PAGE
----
(1Co 10:19-20 ESV) 19 What do I imply then? That food offered to idols is anything, or that an idol is anything? 20 No, I imply that what pagans sacrifice they offer to demons and not to God. I do not want you to be participants with demons.
Paul denies the reality of Apollo and Zeus and Venus, but he declares that they are false fronts for demons. And this is a little surprising to most Westerners.
In fact, the Bible never claims that there are no spiritual beings other than the Triune God. The Gospels plainly admit the existence of Satan and various personal demons. We covered this in some detail in this brief series: Continue reading
(1Co 10:13 ESV) 13 No temptation has overtaken you that is not common to man. God is faithful, and he will not let you be tempted beyond your ability, but with the temptation he will also provide the way of escape, that you may be able to endure it.
Paul immediately transitions from the dire warnings of verses 6 – 13 to words of comfort — some of the most comforting ever spoken. Continue reading
(1Co 10:5-6 ESV) 5 Nevertheless, with most of them God was not pleased, for they were overthrown in the wilderness. 6 Now these things took place as examples for us, that we might not desire evil as they did.
We now learn that Paul’s purpose in discussing the Exodus is to compare the church with the children of Israel — especially the fact that not all of Israel made it to the Promised Land. Continue reading
(1Co 10:1-4 ESV) For I do not want you to be unaware, brothers, that our fathers were all under the cloud, and all passed through the sea, 2 and all were baptized into Moses in the cloud and in the sea, 3 and all ate the same spiritual food, 4 and all drank the same spiritual drink. For they drank from the spiritual Rock that followed them, and the Rock was Christ.
Weird, huh? I mean, where on earth is Paul coming from? What in the world does being baptized in the Red Sea and following a rock around the desert have to do with the gospel
— much less the weak and the strong?! We’ll get there. But first, let’s sort out the metaphors. Continue reading
In the comments, for the last several days there has been discussion over the meaning of Hebrews 12:23, particularly its reference to the “church of the firstborn.” Since I have access to more exegetic resources than most, I thought I’d poke around a bit in the text and the commentaries to see just what this is all about. Continue reading
(1Co 9:20-22 ESV) 20 To the Jews I became as a Jew, in order to win Jews. To those under the law I became as one under the law (though not being myself under the law) that I might win those under the law. 21 To those outside the law I became as one outside the law (not being outside the law of God but under the law of Christ) that I might win those outside the law. 22 To the weak I became weak, that I might win the weak. I have become all things to all people, that by all means I might save some.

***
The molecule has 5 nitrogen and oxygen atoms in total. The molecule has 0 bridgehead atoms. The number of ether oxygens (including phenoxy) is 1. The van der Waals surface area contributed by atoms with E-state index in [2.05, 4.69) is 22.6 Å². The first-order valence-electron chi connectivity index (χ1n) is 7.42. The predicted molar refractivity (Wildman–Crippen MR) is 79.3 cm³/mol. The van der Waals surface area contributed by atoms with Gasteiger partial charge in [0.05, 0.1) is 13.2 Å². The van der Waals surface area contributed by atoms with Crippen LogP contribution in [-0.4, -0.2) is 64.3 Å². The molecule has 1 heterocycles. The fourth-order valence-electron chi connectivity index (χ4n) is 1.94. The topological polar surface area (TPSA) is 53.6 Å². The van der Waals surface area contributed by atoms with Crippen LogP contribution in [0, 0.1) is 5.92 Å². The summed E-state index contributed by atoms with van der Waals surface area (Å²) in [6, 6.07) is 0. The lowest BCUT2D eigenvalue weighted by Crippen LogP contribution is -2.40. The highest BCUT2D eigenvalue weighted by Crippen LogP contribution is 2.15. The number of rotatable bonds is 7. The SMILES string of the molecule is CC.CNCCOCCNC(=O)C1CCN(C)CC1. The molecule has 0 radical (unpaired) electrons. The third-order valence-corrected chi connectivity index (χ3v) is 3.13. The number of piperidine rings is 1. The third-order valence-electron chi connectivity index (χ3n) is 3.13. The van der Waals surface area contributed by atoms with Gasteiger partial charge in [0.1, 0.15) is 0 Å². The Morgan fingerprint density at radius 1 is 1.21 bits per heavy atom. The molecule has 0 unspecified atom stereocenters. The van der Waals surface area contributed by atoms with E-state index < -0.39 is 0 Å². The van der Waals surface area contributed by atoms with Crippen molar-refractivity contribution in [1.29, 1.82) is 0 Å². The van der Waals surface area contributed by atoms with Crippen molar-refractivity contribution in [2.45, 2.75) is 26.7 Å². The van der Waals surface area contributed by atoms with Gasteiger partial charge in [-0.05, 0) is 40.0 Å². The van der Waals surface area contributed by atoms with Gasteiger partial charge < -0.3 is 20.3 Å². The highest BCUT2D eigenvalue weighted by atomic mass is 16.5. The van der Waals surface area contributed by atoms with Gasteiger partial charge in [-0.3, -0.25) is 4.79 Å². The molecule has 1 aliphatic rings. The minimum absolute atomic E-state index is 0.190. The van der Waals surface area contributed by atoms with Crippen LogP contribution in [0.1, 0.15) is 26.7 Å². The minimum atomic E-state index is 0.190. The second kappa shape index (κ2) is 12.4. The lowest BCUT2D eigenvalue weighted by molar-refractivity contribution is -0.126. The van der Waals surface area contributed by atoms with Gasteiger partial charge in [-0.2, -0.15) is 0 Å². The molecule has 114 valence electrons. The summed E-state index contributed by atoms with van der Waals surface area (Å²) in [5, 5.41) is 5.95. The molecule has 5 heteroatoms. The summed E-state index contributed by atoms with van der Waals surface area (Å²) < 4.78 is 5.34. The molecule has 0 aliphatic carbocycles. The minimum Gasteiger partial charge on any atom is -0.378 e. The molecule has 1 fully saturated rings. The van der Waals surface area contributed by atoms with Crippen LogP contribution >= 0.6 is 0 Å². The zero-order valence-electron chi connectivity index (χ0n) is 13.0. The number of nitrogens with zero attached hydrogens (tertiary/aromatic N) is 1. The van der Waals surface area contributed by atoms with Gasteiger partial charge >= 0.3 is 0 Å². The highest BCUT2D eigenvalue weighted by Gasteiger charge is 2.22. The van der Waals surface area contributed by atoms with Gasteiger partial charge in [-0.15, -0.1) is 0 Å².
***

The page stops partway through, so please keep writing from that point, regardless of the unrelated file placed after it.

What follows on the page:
This passage will surely be in album 1 of Paul’s “Greatest Hits.” I mean, this gets quoted all the time for all sorts of reasons. Let’s start in context. Continue reading
Paul continues to demonstrate his rights as an apostle in order to give himself as an example of how the strong must sometimes surrender their rights for their weaker brothers.
(1Co 9:11-12a ESV) 11 If we have sown spiritual things among you, is it too much if we reap material things from you? 12 If others share this rightful claim on you, do not we even more?
There is an attitude among many church goers that those who work for the church have implicitly denied any interest in material things — like a decent salary. But Paul puts the lie to this argument. Those who sow spiritual things are entitled to “reap material things” from the people served. And this is a “rightful” claim. Most translations use the Western “right.” Continue reading
A reader asked me to suggest materials to teach a Bible class for middle school girls. Really.
I have four children. All boys. I understand boys. Middle school girls are well outside of my expertise. However, this much I know:
Bible class teachers for children get extra stars in their crowns. Middle school teachers get the most.
I’ve taught one middle school class in my life. One. Not one quarter or semester. One. And never again. (I still awaken with nightmares from that dread hour.)
Teens, adults, toddlers — I’m good. Anything but middle school.
So this is what I suggested. And the floor is open for you, dear readers, to do better. My correspondent would be thrilled to have any suggestions you might have — and I’m sure they’ll be better than mine. Continue reading
Let’s talking about congregational leadership. I will, once again, shamelessly rip off the writings of Mark Love, this time from a post “Three Smooth Stones: Action-Reflection-Articulation.” What he describes is absolutely typical of every church everywhere: Continue reading